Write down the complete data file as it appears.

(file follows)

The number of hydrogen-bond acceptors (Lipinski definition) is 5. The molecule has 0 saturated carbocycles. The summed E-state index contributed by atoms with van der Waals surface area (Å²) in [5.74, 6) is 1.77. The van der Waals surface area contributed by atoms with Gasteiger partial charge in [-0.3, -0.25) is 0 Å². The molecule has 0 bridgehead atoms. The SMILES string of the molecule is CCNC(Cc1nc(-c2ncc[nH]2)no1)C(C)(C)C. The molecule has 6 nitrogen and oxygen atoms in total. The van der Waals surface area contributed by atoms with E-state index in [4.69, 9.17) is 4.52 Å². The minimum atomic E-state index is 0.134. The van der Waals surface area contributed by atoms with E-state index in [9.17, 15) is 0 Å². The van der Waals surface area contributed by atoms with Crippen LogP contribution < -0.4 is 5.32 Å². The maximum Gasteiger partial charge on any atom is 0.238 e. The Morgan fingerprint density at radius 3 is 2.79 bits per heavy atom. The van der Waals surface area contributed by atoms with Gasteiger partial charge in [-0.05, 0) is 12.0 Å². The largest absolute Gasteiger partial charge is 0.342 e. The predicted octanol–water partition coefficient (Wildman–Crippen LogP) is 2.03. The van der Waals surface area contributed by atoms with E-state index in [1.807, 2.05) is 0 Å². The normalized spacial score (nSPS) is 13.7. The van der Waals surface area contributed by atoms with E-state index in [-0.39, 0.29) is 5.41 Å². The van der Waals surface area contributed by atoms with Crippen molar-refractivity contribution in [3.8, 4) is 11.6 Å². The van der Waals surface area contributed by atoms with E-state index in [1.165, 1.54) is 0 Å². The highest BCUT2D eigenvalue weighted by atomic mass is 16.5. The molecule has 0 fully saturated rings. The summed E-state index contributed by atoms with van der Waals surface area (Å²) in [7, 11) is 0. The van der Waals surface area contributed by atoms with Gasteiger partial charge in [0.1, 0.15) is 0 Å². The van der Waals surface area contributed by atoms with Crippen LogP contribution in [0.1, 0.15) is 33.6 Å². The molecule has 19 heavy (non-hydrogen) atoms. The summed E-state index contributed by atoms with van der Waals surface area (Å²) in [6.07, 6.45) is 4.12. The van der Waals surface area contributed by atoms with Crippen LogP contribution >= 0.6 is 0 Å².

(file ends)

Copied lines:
The number of hydrogen-bond acceptors (Lipinski definition) is 5. The molecule has 0 saturated carbocycles. The summed E-state index contributed by atoms with van der Waals surface area (Å²) in [5.74, 6) is 1.77. The van der Waals surface area contributed by atoms with Gasteiger partial charge in [-0.3, -0.25) is 0 Å². The molecule has 0 bridgehead atoms. The SMILES string of the molecule is CCNC(Cc1nc(-c2ncc[nH]2)no1)C(C)(C)C. The molecule has 6 nitrogen and oxygen atoms in total. The van der Waals surface area contributed by atoms with E-state index in [4.69, 9.17) is 4.52 Å². The minimum atomic E-state index is 0.134. The van der Waals surface area contributed by atoms with E-state index in [9.17, 15) is 0 Å². The van der Waals surface area contributed by atoms with Crippen LogP contribution < -0.4 is 5.32 Å². The maximum Gasteiger partial charge on any atom is 0.238 e. The Morgan fingerprint density at radius 3 is 2.79 bits per heavy atom. The van der Waals surface area contributed by atoms with Gasteiger partial charge in [-0.05, 0) is 12.0 Å². The largest absolute Gasteiger partial charge is 0.342 e. The predicted octanol–water partition coefficient (Wildman–Crippen LogP) is 2.03. The van der Waals surface area contributed by atoms with E-state index in [1.807, 2.05) is 0 Å². The normalized spacial score (nSPS) is 13.7. The van der Waals surface area contributed by atoms with E-state index in [-0.39, 0.29) is 5.41 Å². The van der Waals surface area contributed by atoms with Crippen molar-refractivity contribution in [3.8, 4) is 11.6 Å². The van der Waals surface area contributed by atoms with E-state index in [1.165, 1.54) is 0 Å². The highest BCUT2D eigenvalue weighted by atomic mass is 16.5. The molecule has 0 fully saturated rings. The summed E-state index contributed by atoms with van der Waals surface area (Å²) in [7, 11) is 0. The van der Waals surface area contributed by atoms with Gasteiger partial charge in [0.1, 0.15) is 0 Å². The van der Waals surface area contributed by atoms with Crippen LogP contribution in [0.1, 0.15) is 33.6 Å². The molecule has 19 heavy (non-hydrogen) atoms. The summed E-state index contributed by atoms with van der Waals surface area (Å²) in [6.07, 6.45) is 4.12. The van der Waals surface area contributed by atoms with Crippen LogP contribution >= 0.6 is 0 Å².